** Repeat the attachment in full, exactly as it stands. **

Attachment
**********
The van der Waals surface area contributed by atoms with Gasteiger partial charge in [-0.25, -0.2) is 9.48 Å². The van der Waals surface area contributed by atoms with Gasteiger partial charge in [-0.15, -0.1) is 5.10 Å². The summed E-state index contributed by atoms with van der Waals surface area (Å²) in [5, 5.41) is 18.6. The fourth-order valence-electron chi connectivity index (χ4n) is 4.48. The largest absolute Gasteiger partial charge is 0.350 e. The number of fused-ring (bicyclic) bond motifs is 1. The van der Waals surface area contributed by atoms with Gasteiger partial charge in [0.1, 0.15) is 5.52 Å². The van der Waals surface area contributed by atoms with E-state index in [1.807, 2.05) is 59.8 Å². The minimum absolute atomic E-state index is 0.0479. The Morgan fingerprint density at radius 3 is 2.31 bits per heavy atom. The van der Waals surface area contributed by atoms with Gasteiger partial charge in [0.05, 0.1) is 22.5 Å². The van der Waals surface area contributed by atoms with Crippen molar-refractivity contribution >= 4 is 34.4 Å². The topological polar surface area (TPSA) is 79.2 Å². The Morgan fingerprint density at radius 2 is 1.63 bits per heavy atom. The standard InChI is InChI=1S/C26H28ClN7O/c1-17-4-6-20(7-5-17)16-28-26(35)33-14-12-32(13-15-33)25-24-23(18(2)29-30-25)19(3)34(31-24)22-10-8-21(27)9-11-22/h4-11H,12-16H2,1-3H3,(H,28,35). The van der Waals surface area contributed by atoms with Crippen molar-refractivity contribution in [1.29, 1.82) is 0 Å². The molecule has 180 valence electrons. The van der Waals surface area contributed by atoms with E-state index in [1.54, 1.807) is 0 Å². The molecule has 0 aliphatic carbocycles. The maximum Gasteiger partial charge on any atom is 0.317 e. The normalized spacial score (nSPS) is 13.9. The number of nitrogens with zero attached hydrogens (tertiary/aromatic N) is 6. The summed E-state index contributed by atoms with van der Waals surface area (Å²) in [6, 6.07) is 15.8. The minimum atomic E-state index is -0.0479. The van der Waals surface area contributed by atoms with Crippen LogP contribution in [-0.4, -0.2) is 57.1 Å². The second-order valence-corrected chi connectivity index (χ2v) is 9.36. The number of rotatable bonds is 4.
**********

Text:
The van der Waals surface area contributed by atoms with Gasteiger partial charge in [-0.25, -0.2) is 9.48 Å². The van der Waals surface area contributed by atoms with Gasteiger partial charge in [-0.15, -0.1) is 5.10 Å². The summed E-state index contributed by atoms with van der Waals surface area (Å²) in [5, 5.41) is 18.6. The fourth-order valence-electron chi connectivity index (χ4n) is 4.48. The largest absolute Gasteiger partial charge is 0.350 e. The number of fused-ring (bicyclic) bond motifs is 1. The van der Waals surface area contributed by atoms with Gasteiger partial charge in [0.1, 0.15) is 5.52 Å². The van der Waals surface area contributed by atoms with E-state index in [1.807, 2.05) is 59.8 Å². The minimum absolute atomic E-state index is 0.0479. The Morgan fingerprint density at radius 3 is 2.31 bits per heavy atom. The van der Waals surface area contributed by atoms with Gasteiger partial charge in [0.05, 0.1) is 22.5 Å². The van der Waals surface area contributed by atoms with Crippen molar-refractivity contribution >= 4 is 34.4 Å². The topological polar surface area (TPSA) is 79.2 Å². The Morgan fingerprint density at radius 2 is 1.63 bits per heavy atom. The standard InChI is InChI=1S/C26H28ClN7O/c1-17-4-6-20(7-5-17)16-28-26(35)33-14-12-32(13-15-33)25-24-23(18(2)29-30-25)19(3)34(31-24)22-10-8-21(27)9-11-22/h4-11H,12-16H2,1-3H3,(H,28,35). The van der Waals surface area contributed by atoms with Crippen molar-refractivity contribution in [1.29, 1.82) is 0 Å². The molecule has 180 valence electrons. The van der Waals surface area contributed by atoms with E-state index in [1.54, 1.807) is 0 Å². The molecule has 0 aliphatic carbocycles. The maximum Gasteiger partial charge on any atom is 0.317 e. The normalized spacial score (nSPS) is 13.9. The number of nitrogens with zero attached hydrogens (tertiary/aromatic N) is 6. The summed E-state index contributed by atoms with van der Waals surface area (Å²) in [6, 6.07) is 15.8. The minimum atomic E-state index is -0.0479. The van der Waals surface area contributed by atoms with Crippen LogP contribution in [-0.4, -0.2) is 57.1 Å². The second-order valence-corrected chi connectivity index (χ2v) is 9.36. The number of rotatable bonds is 4.